Preprint Article Version 1 Preserved in Portico This version is not peer-reviewed

Transforming Extension and Service Delivery through Bottom-Up Climate Resilient Farmer Field School Approach to Agribusiness in Eastern Africa

Version 1 : Received: 31 January 2021 / Approved: 1 February 2021 / Online: 1 February 2021 (18:45:15 CET)

A peer-reviewed article of this Preprint also exists.

Osumba, J.J.L.; Recha, J.W.; Oroma, G.W. Transforming Agricultural Extension Service Delivery through Innovative Bottom–Up Climate-Resilient Agribusiness Farmer Field Schools. Sustainability 2021, 13, 3938. Osumba, J.J.L.; Recha, J.W.; Oroma, G.W. Transforming Agricultural Extension Service Delivery through Innovative Bottom–Up Climate-Resilient Agribusiness Farmer Field Schools. Sustainability 2021, 13, 3938.

Journal reference: Sustainability 2021, 13, 3938
DOI: 10.3390/su13073938

Abstract

There is consensus that climate variability and change is impacting food security in Eastern Africa, and that conventional extension approaches, based on top-down model of information dissemination and technology transfer, are too inadequate to help smallholder farmers tackle increasingly complex agro-climatic adversities. Innovative service delivery options exist but are mostly operated in silos with little effort to explore and blend them. There are efforts to develop a blended Climate-Resilient Farmers Field School methodology to address the gaps, with objective to improve participants’ knowledge, skills and attitude to apply the blended approach and to sensitize actors on what needs to be advocated at the policy level. Some 661 local trainers/facilitators (ToT/ToFs), 32% of them women and 54% youth, were trained across Kenya, Tanzania, and Uganda, with additional 76 Master Trainers (MToTs) trained to backstop the ToT/ToFs. Through the implementation, the process reached 36 agribusinesses covering some 237,250 smallholder farmers trained across Kenya, Tanzania, and Uganda on CSA technologies, practices, and innovations by the end of 2020. The blended approach offers lessons to transform extension to help farmers improve food security and resilience. Preliminary findings indicate that the process is rapidly shaping individual adaptive behavior and group adaptive thinking. Lessons also show a strong need for agronomists to work more closely with agro-meteorologists to ensure that farmers are properly guided to participate appropriately in the co-generation and application of climate information and agro-weather advisories, which they can interpret easily and utilize for their agricultural production purposes. Experience from this initiative can be leveraged to develop scalable participatory extension and training models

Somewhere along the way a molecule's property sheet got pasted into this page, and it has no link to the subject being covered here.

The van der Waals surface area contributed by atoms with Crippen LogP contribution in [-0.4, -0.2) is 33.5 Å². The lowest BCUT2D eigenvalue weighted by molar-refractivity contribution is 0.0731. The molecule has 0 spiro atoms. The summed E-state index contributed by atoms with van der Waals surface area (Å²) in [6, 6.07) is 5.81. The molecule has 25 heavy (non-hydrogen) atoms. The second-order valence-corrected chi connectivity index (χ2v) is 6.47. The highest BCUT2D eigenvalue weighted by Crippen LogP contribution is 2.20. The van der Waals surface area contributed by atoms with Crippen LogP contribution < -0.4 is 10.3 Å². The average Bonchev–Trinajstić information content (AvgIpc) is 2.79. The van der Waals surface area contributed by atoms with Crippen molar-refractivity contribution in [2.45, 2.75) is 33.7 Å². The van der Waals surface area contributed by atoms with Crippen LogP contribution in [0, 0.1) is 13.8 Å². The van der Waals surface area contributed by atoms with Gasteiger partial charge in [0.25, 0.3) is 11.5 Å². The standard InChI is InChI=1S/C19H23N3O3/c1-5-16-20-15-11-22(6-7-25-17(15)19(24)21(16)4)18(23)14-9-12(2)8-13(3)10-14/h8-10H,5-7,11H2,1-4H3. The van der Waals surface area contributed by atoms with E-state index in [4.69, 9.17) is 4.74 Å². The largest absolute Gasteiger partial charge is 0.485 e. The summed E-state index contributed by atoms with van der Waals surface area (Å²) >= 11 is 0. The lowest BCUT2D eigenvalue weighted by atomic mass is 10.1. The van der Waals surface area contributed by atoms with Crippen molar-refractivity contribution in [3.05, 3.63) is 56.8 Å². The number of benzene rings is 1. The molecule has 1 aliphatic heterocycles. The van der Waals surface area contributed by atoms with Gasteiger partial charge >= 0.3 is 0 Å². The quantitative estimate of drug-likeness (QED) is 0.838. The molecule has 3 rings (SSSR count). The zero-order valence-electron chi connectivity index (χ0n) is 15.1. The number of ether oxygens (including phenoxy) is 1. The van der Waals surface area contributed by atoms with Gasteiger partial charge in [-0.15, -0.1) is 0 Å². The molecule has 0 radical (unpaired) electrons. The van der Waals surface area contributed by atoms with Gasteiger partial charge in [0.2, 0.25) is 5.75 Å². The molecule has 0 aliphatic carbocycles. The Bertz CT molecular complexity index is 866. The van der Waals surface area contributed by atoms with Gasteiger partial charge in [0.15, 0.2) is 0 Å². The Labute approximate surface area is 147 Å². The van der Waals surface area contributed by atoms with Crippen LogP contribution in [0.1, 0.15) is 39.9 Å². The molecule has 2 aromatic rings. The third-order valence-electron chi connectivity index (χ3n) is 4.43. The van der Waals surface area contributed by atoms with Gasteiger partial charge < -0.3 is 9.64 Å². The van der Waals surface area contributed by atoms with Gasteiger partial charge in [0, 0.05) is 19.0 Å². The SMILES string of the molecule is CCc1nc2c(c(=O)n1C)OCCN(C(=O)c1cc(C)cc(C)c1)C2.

Subject Areas

participatory methodologies; policy, advocacy; agronomy; information/ variability; agro-weather advisories.

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